There’s at least one Prescott now questioning his allegiance to the star.
Reacting via Twitter on Wednesday, minutes after the NFL franchise-tag deadline expired, Dak Prescott’s brother, Tad, blasted the Dallas Cowboys for failing to lock down the star quarterback to a long-term deal.
The tweet quickly gained traction as the Cowboys began trending on the popular social media platform.
As expected, the sides did not reach an agreement ahead of the 3 p.m. CT deadline, putting to bed fruitless, oft-stalled discussions, with Prescott eschewing Dallas’ last reported offer: a five-year deal worth between $33-35 million annually and including more than $100 million in guarantees.
By rejecting the proposal, the two-time Pro Bowl passer essentially chooses to bet on himself. He’ll earn a fully-guaranteed $31.4 million for the 2020 campaign, the cost of his exclusive franchise tag which he signed last month.
Prescott is the eighth QB since 1993 to receive the tag and will become just the third to play a regular-season on the one-year tender. The other two — Drew Brees in 2005 and Kirk Cousins in 2016 and 2017 — defected to new teams the following offseason, according to NFL Research.
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Prescott Reacts to Outcome
Whereas Tad uttered spit and vinegar, Dak opted for the high road. He told NFL Network’s Jane Slater after the deadline passed that he’s “grateful and blessed to be a Cowboy and working and moving forward to do whatever he can to help the team win a Super Bowl.”
Interestingly, Slater reports Prescott was “involved at the last minute” in an attempt to strike an accord with the Cowboys. But the parties, following several months of haggling, simply ran out of time.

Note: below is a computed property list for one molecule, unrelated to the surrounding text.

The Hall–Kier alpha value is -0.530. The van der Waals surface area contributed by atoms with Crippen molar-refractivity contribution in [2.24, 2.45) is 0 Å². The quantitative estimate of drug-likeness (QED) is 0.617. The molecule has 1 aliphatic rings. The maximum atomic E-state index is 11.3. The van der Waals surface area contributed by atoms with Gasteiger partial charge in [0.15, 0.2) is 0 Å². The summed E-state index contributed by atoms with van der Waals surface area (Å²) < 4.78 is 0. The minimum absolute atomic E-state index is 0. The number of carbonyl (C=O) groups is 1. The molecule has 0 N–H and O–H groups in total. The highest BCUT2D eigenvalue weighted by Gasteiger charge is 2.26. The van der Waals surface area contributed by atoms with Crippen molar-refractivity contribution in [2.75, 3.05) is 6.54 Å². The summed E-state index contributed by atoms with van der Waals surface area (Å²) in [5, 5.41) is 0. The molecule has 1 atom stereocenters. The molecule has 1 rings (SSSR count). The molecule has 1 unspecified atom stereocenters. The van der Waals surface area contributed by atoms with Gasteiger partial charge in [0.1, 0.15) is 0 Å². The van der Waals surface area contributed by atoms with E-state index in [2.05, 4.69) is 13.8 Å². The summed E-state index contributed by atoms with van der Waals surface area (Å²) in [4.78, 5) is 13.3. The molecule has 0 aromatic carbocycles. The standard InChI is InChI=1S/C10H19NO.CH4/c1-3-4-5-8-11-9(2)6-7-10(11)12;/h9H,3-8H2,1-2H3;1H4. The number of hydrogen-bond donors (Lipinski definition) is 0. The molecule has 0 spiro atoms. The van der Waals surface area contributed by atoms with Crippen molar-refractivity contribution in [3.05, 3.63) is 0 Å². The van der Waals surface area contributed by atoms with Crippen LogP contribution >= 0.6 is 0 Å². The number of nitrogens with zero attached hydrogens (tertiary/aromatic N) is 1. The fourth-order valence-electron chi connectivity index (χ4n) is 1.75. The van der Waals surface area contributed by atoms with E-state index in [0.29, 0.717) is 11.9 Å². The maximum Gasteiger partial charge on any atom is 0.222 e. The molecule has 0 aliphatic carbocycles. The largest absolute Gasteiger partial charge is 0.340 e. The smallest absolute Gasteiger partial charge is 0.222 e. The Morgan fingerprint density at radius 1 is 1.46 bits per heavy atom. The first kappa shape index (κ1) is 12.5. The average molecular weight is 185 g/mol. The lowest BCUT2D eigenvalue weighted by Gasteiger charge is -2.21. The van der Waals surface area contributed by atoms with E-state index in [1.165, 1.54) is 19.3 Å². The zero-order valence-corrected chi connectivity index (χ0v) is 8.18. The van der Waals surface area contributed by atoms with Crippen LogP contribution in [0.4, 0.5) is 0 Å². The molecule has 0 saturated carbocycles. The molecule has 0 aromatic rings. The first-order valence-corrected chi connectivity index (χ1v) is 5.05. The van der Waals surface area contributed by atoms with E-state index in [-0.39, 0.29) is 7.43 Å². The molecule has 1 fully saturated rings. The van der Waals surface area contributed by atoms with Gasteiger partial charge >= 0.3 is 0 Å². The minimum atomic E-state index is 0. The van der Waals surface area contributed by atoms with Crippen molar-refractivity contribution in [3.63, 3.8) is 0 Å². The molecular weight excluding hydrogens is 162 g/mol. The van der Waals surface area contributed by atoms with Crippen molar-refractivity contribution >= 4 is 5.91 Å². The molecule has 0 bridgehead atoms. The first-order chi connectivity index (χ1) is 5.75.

Slater was informed the team’s offer to Prescott included a $50 million signing bonus and would have paid him $70 million for the first two seasons. The 26-year-old “disputed some of these details” before releasing his indirect statement.
Dak’s Potential Trajectory
If tagged again next offseason, he’d collect $37.7 million, a mandatory 20 percent increase, per the Collective Bargaining Agreement. Meaning he’d clear a fully-guaranteed $71 million and likely hit free agency at 28.
Even better for Prescott, the $37.7M figure will represent the absolute floor in future negotiations, especially with Deshaun Watson yet to cash in (and perhaps cross the $40M threshold, joining Kansas City’s Patrick Mahomes). The Cowboys probably would need to offer at least $38 million annually on a long-term deal, assuming they intend to retain him, of course.
By 2022, when Mahomes’ $503 million megapact goes into effect, QB salaries easily could blow past $45-50 million annually, putting Prescott on a path similar to Drew Brees, who was tagged by the Chargers in 2005, signed with the Saints in 2006, and has gone on to accrue a whopping $244.7 million — $231.5 million from New Orleans, $13.1 million from then-San Diego — in career earnings, across 19 seasons.
There’s a very real chance this marks the beginning of the end of the Prescott era in the Lone Star State.
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Follow Zack Kelberman on Twitter: @KelbermanNFL